Palestinian LGBTQ group ban condemned


Pic: AlQaws / Facebook

A Palestinian LGBTQ group has been banned by the state’s leaders and warned that its members will be arrested if they continue with their activities.

The group, alQaws for Sexual and Gender Pluralism in Palestinian Society, revealed that it was issued with an official statement on 18 August from the Palestinian Police Force banning its activities.

The statement, it said, also “promotes incitement against alQaws – and LGBTQ Palestinians – by encouraging members of society to report on alQaws activities.”

Luay Zreikat, a spokesperson for the Palestinian Police, told The Jerusalem Post that the organisation’s activities are “harmful to the higher values and ideals of Palestinian society” and aim to “create discord and harm civic peace…”

AlQaws, which has been working to “educate Palestinian society on sexual and gender diversity since 2001”, said the ban followed “an unprecedented attack” against it on social media channels.

AlQaws remains defiant and has insisted that it will continue its work” to fight patriarchy, colonialism and homophobia across historical Palestine.”

It added that, “alQaws and its members and activists are an integral part of Palestinian civil society working both to support LGBTQ groups in Palestinian society, as well as fighting for freedom from Israeli occupation and colonisation.”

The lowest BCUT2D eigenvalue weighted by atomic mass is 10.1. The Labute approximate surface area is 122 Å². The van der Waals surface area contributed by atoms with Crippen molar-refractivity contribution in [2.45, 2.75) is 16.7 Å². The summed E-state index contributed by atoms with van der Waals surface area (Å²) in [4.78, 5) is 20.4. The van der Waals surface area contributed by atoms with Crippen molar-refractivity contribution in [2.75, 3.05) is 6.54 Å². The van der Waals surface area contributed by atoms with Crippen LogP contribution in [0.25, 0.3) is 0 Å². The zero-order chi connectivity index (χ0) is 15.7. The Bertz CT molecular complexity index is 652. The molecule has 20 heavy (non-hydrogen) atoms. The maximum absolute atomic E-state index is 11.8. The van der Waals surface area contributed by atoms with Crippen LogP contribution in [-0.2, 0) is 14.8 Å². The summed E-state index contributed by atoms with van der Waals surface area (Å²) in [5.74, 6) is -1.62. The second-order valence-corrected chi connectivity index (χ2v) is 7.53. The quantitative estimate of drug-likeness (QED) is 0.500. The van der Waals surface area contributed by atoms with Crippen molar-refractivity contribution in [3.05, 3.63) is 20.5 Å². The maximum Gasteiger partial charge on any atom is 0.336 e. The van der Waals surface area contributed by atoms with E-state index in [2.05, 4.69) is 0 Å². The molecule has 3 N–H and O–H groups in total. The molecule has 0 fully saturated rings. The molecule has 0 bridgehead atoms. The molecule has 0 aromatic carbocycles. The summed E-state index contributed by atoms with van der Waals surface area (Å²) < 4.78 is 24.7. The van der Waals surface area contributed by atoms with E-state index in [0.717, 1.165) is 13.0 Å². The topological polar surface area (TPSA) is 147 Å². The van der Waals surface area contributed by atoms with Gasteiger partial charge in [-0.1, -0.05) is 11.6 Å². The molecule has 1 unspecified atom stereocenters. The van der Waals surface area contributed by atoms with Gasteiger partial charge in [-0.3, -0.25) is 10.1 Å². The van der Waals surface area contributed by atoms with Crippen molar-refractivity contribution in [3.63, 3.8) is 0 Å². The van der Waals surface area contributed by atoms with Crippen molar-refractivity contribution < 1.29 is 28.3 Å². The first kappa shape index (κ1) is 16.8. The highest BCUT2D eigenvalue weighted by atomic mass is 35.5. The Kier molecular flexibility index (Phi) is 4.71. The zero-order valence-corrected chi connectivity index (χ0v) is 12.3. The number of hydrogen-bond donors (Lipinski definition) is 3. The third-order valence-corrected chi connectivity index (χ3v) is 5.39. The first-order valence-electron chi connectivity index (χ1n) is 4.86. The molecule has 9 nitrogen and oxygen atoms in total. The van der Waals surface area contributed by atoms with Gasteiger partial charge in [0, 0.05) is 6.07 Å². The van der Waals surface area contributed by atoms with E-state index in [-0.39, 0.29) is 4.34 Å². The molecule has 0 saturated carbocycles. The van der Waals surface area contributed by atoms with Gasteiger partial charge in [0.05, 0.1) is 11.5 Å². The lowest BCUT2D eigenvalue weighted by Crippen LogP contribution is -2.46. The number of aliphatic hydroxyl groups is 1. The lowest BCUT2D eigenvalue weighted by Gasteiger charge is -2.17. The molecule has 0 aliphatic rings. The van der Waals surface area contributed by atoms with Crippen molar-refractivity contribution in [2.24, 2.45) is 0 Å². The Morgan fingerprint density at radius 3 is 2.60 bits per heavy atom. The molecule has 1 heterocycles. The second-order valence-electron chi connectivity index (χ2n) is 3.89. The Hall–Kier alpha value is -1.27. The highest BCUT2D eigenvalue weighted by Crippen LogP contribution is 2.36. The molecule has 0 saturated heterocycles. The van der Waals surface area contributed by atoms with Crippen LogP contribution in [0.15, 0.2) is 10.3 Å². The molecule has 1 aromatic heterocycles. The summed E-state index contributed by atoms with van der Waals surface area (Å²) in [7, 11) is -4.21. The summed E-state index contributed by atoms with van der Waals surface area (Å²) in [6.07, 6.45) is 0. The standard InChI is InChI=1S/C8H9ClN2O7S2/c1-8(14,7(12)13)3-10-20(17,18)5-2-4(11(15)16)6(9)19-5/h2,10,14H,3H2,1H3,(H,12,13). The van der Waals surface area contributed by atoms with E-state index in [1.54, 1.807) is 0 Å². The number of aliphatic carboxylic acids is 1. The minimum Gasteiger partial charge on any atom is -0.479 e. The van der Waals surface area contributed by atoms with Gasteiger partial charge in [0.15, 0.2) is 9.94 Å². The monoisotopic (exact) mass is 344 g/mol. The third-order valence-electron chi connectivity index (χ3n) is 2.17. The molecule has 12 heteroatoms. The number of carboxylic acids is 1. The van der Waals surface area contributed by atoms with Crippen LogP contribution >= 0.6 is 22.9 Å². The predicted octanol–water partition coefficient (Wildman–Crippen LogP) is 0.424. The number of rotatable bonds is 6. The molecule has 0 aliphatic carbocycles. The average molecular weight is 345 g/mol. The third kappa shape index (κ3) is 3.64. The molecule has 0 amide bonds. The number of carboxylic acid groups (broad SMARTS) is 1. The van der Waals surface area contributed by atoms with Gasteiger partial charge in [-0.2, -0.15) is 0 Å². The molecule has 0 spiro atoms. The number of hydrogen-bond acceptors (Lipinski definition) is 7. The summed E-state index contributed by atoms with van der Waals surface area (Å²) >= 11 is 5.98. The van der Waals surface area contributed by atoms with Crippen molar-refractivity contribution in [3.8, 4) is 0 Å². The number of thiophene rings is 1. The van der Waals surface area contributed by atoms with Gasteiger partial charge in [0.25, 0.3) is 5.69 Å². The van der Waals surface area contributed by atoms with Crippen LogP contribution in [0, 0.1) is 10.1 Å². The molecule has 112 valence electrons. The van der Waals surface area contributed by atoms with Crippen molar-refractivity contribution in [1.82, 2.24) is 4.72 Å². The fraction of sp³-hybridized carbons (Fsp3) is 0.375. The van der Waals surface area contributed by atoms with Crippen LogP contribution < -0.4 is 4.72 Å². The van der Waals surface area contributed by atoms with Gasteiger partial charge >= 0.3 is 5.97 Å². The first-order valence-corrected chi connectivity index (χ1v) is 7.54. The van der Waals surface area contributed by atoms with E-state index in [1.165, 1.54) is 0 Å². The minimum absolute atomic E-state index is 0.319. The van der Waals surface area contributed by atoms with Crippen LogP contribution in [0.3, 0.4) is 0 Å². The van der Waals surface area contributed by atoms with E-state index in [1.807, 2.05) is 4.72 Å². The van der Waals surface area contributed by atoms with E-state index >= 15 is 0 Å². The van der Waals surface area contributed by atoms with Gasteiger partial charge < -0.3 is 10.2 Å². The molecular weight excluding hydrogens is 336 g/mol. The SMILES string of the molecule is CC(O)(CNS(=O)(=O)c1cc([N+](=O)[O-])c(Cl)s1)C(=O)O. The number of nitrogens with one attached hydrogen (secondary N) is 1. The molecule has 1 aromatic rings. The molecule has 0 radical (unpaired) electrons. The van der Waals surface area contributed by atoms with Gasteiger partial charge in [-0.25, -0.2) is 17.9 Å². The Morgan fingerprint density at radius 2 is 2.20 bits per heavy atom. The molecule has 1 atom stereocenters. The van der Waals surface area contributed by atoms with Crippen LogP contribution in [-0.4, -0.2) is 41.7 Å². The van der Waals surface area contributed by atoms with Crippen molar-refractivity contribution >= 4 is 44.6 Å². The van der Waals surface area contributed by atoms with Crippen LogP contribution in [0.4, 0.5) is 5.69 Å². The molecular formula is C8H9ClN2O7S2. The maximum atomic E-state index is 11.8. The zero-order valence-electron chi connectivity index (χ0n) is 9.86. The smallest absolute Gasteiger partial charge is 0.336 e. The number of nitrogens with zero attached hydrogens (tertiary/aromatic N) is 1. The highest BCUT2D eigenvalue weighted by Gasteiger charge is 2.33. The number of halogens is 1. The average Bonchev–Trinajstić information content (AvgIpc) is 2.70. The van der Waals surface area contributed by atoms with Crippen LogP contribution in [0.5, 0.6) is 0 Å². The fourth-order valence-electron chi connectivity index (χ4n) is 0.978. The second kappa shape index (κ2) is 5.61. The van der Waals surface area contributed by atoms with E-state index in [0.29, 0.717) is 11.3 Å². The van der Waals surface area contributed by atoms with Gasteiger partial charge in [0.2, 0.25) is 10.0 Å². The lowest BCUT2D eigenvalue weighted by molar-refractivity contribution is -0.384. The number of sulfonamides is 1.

AlQaws warned against using the ban to perpetuate “tiresome tropes of presenting Palestinians as inherently oppressive and Israel as a liberal state that protects LGBTQ rights”, arguing that this “is counter-productive and factually baseless.”

The group stated that “our struggle as queer Palestinians is against Israeli colonialism as much as it is against homophobia and patriarchy in Palestine.”

Ahmad Harb, commissioner-general of the Independent Commission for Human Rights in Palestine, slammed the ban and said that it could lead to bloodshed.

“The Palestinian police’s statement regarding the barring of the gathering of ‘gays’ and activists from the al-Qaws organisation and threatening to pursue them and asking citizens to secretly inform on ‘suspects’ is very bad,” Harb commented on Facebook.

“It rises to the level of calling for ‘community violence and inciting a crime.’ Many understood this statement as a call to wastefully spill blood and take the law into one’s hands by implementing killing operations.”

High profile American politician Ilhan Omar, one of two Muslim women in Congress, also spoke out against efforts to restrict alQaws’s activities. “LGBTQ rights are human rights and we should condemn any effort to infringe upon them, she tweeted. “But we should also condemn any effort to equate this with the occupation or use this as a distraction.”

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